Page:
Our strategy is rooted in the bottom-up principle that the foster parents and the youth who are aging out of foster care are in the best position to know what they need for success, and we consider it our role to develop and refine the model that will meet that need.

The first step in our strategy is to surround each foster family with a team of volunteers who will function as an extended family to the foster family and will remain with them for the long term. The teams directly engage with the parents by shouldering some of their burden in practical and meaningful ways in order to lessen stress while providing formative developmental experiences for the children they care for. Support teams typically:

• Assist with household maintenance and meals.
• Help transport children to appointments and family visitations.
• Tutor children and help with their involvement in athletic and recreational activities.
• Help children build relationships and connections within civic and faith communities.
• Become an emotional support system for the foster parents.

Selected from faith communities, the volunteers are chosen because of their caring, loving nature and their willingness to serve as needed by the foster parent.

Secondly, when ready, teenage youth in these families naturally and gradually enter our support system specially designed to meet the needs of emerging adulthood. Teens and young adults can remain a part of this community, known as Fostering Adulthood, until they no longer need us, which is typically into their late 20s. It provides ongoing opportunity to develop relationships with concerned adults from the community that are desirous of participating in the lives of these youth. We also aid with transportation, work, housing, and life skills.

Over the last 16 years we have assembled a comprehensive community network of faith communities, businesses, volunteers, donors and child welfare partners to do this work, so that no one organization or individual is overburdened, and so that we are not over-reliant on any one source of support to conduct our mission. To date, we have developed a network of 30+ faith communities who support our mission with some 200-plus volunteers per year. Most of these volunteers serve for many years. We also have 15+ small businesses that provide job opportunities for our youth. Multiple child placement agencies, contracted through the Dept. Of Human Services, refer families to us, and we have earned the complete trust and endorsement of the system. Similarly, we have developed a broad and diverse mix of donors, with more than 95% of our budget coming from fundraising activities such as grant writing and soliciting for donations. In recent years, we have invested in capacity-building initiatives to improve our data gathering and management, administrative processes, and management so that we are capable of long-term, sustained growth.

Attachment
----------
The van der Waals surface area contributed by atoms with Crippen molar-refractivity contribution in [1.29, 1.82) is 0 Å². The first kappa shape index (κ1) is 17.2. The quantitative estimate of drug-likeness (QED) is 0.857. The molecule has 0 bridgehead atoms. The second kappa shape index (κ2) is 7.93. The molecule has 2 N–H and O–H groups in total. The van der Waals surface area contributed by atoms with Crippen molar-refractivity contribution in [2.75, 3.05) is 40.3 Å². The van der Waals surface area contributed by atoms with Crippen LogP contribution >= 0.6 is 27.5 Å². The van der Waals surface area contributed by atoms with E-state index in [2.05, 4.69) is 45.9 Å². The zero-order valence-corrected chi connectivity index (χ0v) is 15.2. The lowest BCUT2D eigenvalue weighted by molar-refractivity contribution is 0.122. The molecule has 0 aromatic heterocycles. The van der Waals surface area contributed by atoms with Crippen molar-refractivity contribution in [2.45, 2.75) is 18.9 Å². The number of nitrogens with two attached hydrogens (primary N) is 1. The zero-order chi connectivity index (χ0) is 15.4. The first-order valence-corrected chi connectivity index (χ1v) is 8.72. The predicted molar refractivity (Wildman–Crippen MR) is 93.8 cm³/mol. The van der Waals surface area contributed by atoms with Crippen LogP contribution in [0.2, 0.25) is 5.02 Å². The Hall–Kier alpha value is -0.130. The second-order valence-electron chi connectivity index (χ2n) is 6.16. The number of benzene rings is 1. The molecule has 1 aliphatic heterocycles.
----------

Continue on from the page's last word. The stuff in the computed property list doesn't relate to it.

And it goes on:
In 16 years of operation, we have been able to engage the broader community to help us implement a model for supporting foster families and improving the quality of care experienced by their foster children. Starting with two foster families and an untested model, today we have served more than 150 families and 900 children, in addition to about 40 young adults who have exited the system. Nearly 800 volunteers have provided thousands of hours of service, which amounts to $2.2 million in value, based on commonly used standards for assigning worth to volunteer hours. Most importantly, however, are the outcomes.

For families:
-The disruption rate, which effectively measures how much children “bounce around,” has declined from 1/3 to 1/10.